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Province : British Columbia

Arms (crest) of Langford

Official blazon

Arms : Paly of six Gules and Or per fess paly wavy counterchanged on a chief Azure three fountains.
Crest: Issuant from a mural crown Or masoned Azure a demi heraldic tyger Gules gorged with a wreath of dogwood flowers Argent holding between its forepaws a steam locomotive wheel Azure.
Supporters: On a grassy mound Vert set with arbutus trees and pine trees proper rising above barry wavy Argent and Azure charged with a Salish salmon Or dexter a heraldic tyger Or gorged with a collar of lavender flowers Purpure sinister a female cougar Or gorged with a collar of Cheals weeping crabapple flowers Rose.


The arms were granted on June 27, 1995 (to the district) and again on April 15, 2005 (to the city).

The red and gold bars are based on the arms of Captain Edward E. Langford (1809-1895), the district's namesake, who arrived in the region in 1851. The vertical wavy lines symbolize a waterfall, a particularly important natural setting in the municipal area. The three fountains symbolize the lakes of the District of Langford: Langford Lake, Glen Lake and Florence Lake.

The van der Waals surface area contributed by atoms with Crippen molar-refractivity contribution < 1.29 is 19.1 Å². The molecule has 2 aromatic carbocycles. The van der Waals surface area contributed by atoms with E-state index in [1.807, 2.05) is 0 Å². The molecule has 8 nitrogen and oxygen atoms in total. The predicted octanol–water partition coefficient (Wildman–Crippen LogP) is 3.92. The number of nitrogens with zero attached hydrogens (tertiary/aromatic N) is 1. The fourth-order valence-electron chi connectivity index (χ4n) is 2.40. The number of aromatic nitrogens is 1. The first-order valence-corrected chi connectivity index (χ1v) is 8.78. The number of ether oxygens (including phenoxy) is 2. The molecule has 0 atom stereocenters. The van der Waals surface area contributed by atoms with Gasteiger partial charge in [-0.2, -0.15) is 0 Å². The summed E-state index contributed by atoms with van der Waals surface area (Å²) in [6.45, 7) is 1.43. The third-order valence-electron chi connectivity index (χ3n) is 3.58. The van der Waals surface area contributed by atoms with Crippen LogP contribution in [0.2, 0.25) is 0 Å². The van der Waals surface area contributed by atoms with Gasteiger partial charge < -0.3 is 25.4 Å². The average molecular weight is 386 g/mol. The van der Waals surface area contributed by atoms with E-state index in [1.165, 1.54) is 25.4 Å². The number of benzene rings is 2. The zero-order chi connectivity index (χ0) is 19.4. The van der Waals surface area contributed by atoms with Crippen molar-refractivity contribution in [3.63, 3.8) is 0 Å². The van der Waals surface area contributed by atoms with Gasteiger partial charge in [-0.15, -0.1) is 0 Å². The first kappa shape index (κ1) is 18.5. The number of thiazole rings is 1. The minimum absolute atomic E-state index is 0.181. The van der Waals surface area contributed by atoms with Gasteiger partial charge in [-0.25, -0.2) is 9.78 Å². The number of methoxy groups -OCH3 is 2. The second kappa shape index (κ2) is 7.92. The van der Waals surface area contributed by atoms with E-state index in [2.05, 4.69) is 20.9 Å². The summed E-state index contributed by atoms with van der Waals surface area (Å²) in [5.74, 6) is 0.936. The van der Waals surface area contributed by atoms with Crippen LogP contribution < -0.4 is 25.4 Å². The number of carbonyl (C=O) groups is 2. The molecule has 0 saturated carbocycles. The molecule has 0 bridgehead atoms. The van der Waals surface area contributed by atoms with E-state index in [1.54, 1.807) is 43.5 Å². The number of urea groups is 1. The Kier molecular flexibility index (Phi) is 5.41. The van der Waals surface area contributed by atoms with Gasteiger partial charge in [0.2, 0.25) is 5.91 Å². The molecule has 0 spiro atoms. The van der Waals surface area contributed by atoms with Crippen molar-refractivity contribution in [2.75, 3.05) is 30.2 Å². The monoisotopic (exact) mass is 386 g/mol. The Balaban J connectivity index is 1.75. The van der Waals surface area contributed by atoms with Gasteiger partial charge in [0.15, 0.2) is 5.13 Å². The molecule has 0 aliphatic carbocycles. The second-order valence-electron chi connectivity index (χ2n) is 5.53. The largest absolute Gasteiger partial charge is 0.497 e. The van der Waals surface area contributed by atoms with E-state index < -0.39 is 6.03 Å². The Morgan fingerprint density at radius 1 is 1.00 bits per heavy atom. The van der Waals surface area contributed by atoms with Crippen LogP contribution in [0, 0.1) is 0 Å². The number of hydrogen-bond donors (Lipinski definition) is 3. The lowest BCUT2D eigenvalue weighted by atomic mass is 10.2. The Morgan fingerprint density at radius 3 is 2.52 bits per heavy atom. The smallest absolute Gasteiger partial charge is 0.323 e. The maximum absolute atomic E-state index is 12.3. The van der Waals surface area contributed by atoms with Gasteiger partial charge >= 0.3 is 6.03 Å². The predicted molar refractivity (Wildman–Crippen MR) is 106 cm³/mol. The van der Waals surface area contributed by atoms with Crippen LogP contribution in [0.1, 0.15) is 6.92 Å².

The mural coronet denotes that these are the arms of a municipality. Springing forth from the coronet is a heraldic “tyger” based on Captain Langford's crest. It wears a collar of white dogwood flowers, British Columbia's official flower. The tyger holds a steam locomotive wheel in its forepaws alluding to the historic Esquimalt and Nanaimo Railway and the ongoing importance of the transport industry in the community.

The tyger reinforces the reference to Captain Langford and its collar of purple lavender alludes to its abundant presence in the Happy Valley area of Langford. The cougar supporter symbolizes the local natural heritage and her collar of pink Cheal's Weeping Crabapple flowers represents the official tree of Langford. The lush vegetation, parkland, rocky outcrops and forests are honoured by the base upon which the supporters stand. The blue and white represent the streams and waterways used by the Chum salmon during their mating season. The salmon rendered in Salish style pays homage to the salmon run and the First Peoples of the region.

The motto lends a reference to the beauty of Langford, including a specific reference to Goldstream Park. It also suggests this community's drive to enhance Langford's unique character and surroundings.

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